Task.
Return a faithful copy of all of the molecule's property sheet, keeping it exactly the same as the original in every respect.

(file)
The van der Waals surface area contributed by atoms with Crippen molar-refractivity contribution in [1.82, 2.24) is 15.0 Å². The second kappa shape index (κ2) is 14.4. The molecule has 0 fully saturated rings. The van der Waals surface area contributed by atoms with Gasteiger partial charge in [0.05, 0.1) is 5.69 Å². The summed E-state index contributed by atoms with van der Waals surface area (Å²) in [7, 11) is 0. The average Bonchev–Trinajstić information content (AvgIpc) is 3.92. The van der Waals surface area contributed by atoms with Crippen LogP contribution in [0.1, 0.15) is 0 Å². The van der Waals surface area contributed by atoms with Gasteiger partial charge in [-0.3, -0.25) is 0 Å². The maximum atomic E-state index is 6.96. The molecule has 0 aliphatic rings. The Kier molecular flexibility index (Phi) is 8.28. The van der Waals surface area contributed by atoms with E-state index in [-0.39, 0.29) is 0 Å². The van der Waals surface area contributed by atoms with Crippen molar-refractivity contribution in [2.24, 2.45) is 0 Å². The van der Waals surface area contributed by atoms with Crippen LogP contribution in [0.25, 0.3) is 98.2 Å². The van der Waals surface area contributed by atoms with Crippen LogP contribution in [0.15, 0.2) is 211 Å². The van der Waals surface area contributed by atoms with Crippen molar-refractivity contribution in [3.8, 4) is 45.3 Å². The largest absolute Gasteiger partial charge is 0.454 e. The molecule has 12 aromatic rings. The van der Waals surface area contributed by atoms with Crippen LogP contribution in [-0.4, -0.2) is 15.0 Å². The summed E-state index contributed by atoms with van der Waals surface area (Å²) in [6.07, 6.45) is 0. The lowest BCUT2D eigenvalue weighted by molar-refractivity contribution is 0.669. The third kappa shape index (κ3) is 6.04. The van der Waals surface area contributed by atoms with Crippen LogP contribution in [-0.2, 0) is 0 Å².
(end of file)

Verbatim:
The van der Waals surface area contributed by atoms with Crippen molar-refractivity contribution in [1.82, 2.24) is 15.0 Å². The second kappa shape index (κ2) is 14.4. The molecule has 0 fully saturated rings. The van der Waals surface area contributed by atoms with Gasteiger partial charge in [0.05, 0.1) is 5.69 Å². The summed E-state index contributed by atoms with van der Waals surface area (Å²) in [7, 11) is 0. The average Bonchev–Trinajstić information content (AvgIpc) is 3.92. The van der Waals surface area contributed by atoms with Crippen LogP contribution in [0.1, 0.15) is 0 Å². The van der Waals surface area contributed by atoms with Gasteiger partial charge in [-0.3, -0.25) is 0 Å². The maximum atomic E-state index is 6.96. The molecule has 0 aliphatic rings. The Kier molecular flexibility index (Phi) is 8.28. The van der Waals surface area contributed by atoms with E-state index in [-0.39, 0.29) is 0 Å². The van der Waals surface area contributed by atoms with Crippen molar-refractivity contribution in [2.24, 2.45) is 0 Å². The van der Waals surface area contributed by atoms with Crippen LogP contribution in [0.25, 0.3) is 98.2 Å². The van der Waals surface area contributed by atoms with Crippen LogP contribution in [0.15, 0.2) is 211 Å². The van der Waals surface area contributed by atoms with Crippen molar-refractivity contribution in [3.8, 4) is 45.3 Å². The largest absolute Gasteiger partial charge is 0.454 e. The molecule has 12 aromatic rings. The van der Waals surface area contributed by atoms with Crippen LogP contribution in [-0.4, -0.2) is 15.0 Å². The summed E-state index contributed by atoms with van der Waals surface area (Å²) in [6.07, 6.45) is 0. The lowest BCUT2D eigenvalue weighted by molar-refractivity contribution is 0.669. The third kappa shape index (κ3) is 6.04. The van der Waals surface area contributed by atoms with Crippen LogP contribution in [-0.2, 0) is 0 Å².